India seeking foreign investors for its state-owned insurance company

The Life Insurance Company recently made its initial public offering. A corporate giant that is as old as the modern Indian state, the company is worth more than US$ 500 billion but only 3 per cent of the Indian population has life insurance.

New Delhi (AsiaNews) – India's largest state-owned insurance company is going public. The Life Insurance Company (LIC) began offering shares this week with an initial public offering (IPO) worth US$ 2.75 billion, a 3.5 per cent stake in the business but also India's largest share sale.

Almost as old as the country, LIC was set up from the merger of 245 private insurance companies; it began issuing life insurance policies in 1956, with a monopoly until the early 2000s.

After 20 years of private competition, LIC’s market share now stands at 66 per cent. The company remains an insurance giant with an asset base that tops US$ 520 billion, more than the GDP of various countries thanks to nearly 280 million policies.

It makes massive investments in government bonds and in the stock market, but has grown thanks to direct sales, and a savings culture developed over the decades.

According to some estimates, out of 100 rupees saved by Indian families, 10 go to LIC. And between 2019 and 2021, its share of household financial savings was greater than that of bank deposits and pension funds.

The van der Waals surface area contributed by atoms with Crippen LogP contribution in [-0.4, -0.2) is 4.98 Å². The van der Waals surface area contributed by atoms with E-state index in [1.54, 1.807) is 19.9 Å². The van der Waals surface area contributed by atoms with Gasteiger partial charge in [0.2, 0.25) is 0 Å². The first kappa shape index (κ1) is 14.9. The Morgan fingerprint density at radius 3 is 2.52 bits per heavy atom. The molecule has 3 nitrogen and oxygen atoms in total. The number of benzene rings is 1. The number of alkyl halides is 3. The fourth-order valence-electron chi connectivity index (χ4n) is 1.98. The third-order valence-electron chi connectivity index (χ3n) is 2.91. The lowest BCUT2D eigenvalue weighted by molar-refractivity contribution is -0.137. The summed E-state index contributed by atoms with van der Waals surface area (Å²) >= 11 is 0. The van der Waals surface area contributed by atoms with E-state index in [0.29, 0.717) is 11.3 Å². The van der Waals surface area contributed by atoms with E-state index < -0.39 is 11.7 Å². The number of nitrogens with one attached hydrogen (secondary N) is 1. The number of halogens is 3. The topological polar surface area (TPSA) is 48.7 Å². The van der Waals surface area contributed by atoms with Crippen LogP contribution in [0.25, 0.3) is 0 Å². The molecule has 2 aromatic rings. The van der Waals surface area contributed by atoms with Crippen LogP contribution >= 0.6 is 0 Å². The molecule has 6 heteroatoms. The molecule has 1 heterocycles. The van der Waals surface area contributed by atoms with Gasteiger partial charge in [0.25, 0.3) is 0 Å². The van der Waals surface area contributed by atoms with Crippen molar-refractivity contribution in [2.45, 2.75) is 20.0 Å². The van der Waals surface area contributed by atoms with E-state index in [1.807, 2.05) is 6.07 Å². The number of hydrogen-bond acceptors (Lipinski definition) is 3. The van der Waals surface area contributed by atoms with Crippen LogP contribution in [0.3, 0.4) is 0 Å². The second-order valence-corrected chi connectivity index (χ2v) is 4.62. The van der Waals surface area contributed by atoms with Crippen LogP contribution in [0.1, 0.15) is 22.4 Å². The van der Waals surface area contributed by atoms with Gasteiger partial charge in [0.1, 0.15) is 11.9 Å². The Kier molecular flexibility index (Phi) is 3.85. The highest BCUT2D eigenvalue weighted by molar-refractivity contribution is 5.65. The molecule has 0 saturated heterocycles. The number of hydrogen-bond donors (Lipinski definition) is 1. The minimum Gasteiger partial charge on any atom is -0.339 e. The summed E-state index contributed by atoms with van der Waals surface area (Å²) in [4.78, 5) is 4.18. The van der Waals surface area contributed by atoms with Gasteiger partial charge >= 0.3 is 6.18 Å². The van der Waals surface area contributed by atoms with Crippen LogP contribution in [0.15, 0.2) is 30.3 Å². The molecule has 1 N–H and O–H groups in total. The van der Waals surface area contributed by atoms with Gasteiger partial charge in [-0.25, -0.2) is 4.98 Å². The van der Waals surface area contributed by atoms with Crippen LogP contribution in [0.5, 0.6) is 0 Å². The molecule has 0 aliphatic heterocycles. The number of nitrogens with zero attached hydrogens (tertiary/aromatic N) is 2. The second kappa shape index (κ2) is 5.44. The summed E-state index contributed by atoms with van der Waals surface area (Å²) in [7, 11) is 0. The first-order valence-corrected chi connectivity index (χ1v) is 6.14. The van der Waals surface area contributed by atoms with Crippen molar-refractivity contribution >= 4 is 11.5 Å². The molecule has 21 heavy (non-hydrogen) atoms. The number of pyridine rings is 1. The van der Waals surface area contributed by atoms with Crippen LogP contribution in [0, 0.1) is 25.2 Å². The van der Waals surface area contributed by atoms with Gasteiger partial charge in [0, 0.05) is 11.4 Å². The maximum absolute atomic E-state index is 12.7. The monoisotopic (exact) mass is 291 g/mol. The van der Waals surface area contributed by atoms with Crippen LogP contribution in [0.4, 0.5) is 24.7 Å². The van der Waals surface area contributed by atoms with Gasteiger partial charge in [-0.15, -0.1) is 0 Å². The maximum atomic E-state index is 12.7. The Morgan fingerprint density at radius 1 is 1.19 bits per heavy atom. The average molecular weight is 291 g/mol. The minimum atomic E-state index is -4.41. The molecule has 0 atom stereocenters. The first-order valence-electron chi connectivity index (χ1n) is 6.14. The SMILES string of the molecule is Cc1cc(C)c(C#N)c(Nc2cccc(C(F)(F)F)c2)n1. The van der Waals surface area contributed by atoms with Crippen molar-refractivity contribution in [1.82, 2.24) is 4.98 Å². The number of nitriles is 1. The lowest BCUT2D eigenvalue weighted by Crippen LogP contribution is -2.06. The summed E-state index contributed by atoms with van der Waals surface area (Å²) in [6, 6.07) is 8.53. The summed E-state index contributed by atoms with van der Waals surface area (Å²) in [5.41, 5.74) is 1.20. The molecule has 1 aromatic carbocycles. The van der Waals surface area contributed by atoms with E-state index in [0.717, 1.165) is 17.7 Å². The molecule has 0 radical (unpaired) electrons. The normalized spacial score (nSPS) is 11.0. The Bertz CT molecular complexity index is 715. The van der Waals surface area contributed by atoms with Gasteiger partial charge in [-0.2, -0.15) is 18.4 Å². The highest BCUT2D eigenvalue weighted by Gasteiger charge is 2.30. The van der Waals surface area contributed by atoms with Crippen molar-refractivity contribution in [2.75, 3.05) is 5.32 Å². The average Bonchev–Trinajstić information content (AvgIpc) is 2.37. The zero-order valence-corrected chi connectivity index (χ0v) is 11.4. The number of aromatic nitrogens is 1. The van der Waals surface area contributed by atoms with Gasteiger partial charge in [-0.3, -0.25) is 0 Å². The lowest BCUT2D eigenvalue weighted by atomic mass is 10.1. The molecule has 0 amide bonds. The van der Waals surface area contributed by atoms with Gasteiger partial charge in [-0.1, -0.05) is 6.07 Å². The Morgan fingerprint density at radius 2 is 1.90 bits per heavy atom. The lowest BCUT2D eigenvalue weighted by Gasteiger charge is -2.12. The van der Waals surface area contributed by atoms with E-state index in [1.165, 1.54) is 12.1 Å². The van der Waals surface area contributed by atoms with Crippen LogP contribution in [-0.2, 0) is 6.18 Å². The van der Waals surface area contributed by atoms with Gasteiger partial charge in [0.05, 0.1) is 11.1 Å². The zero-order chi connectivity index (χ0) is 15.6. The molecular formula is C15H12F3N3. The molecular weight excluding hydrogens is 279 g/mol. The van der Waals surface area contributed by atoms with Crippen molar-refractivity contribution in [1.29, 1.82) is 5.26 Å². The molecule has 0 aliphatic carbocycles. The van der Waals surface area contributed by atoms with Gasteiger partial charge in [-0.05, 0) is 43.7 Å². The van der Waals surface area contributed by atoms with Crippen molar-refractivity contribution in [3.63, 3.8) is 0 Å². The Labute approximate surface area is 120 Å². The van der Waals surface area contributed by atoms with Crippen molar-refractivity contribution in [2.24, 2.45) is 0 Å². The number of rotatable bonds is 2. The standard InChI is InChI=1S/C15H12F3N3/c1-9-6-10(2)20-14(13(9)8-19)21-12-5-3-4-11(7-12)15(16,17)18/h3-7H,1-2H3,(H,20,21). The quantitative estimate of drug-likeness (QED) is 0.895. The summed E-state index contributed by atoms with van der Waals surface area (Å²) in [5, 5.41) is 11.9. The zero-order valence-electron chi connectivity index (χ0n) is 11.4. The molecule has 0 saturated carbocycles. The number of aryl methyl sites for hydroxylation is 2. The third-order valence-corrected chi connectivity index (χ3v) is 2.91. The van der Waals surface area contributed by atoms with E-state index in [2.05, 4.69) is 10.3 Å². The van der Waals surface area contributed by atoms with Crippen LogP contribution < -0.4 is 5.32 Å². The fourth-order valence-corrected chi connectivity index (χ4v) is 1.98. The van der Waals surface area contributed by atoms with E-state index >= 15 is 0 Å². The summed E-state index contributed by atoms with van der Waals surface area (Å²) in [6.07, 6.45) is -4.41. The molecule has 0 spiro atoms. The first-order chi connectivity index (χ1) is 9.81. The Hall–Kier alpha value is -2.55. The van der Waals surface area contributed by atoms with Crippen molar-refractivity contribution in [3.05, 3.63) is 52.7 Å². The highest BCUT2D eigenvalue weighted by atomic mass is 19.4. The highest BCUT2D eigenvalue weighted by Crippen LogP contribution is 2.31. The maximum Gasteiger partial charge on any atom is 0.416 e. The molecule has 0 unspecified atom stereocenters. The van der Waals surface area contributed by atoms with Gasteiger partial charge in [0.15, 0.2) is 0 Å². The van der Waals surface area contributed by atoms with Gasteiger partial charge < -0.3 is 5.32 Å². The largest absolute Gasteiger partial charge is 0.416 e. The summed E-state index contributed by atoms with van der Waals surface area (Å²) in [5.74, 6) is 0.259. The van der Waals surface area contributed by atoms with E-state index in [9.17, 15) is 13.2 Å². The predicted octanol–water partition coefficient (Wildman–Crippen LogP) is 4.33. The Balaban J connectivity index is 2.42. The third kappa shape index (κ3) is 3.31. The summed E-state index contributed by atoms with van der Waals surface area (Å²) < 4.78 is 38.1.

However, only 3.3 per cent of India’s population has taken out life insurance. Even fewer, only 1 per cent in 2020, have coverage against damages.

In 2019, the difference between the insurance required and actually available was 83 per cent. Growth potential is there, and all insurance companies saw a gradual increase, all except LIC.

According to GlobalData, the state-owned company, despite its leading position, has lost ground to private groups. In 2016-2020, four major insurance companies (HDFC, SBI, ICICI Prudential, Max Life) recorded double-digit growth, LIC did no.

The main reason is the company’s direct, door to door approach, whereas private companies rely more on online sales.

The opposition has criticised the government's decision to sell LIC shares, accusing it of giving away “the family silverware”; for millions, it is their “social safety net”.

The listing was actually postponed due to market volatility resulting from the war in Ukraine; experts believe in fact that LIC offer could have been higher had the timing been different.

Last month, the size of LIC’s offering, which was initially pegged at 5 per cent, was expected to raise US$ 8 billion to finance the government’s debt.

However, certain analysts believe the current offer to be adequate considering that since October 2021 foreign investors have withdrawn nearly US$ 20 billion from India.

Due to rising energy costs and lower growth forecasts, Indian government’s revenues are expected to shrink further. Thus, LIC’s decision to be listed is an attempt to counter the economy’s decline.

Still, although LIC’s growth potential remains high, it must try to keep up with the times in order not to lose more market share to its private sector rivals.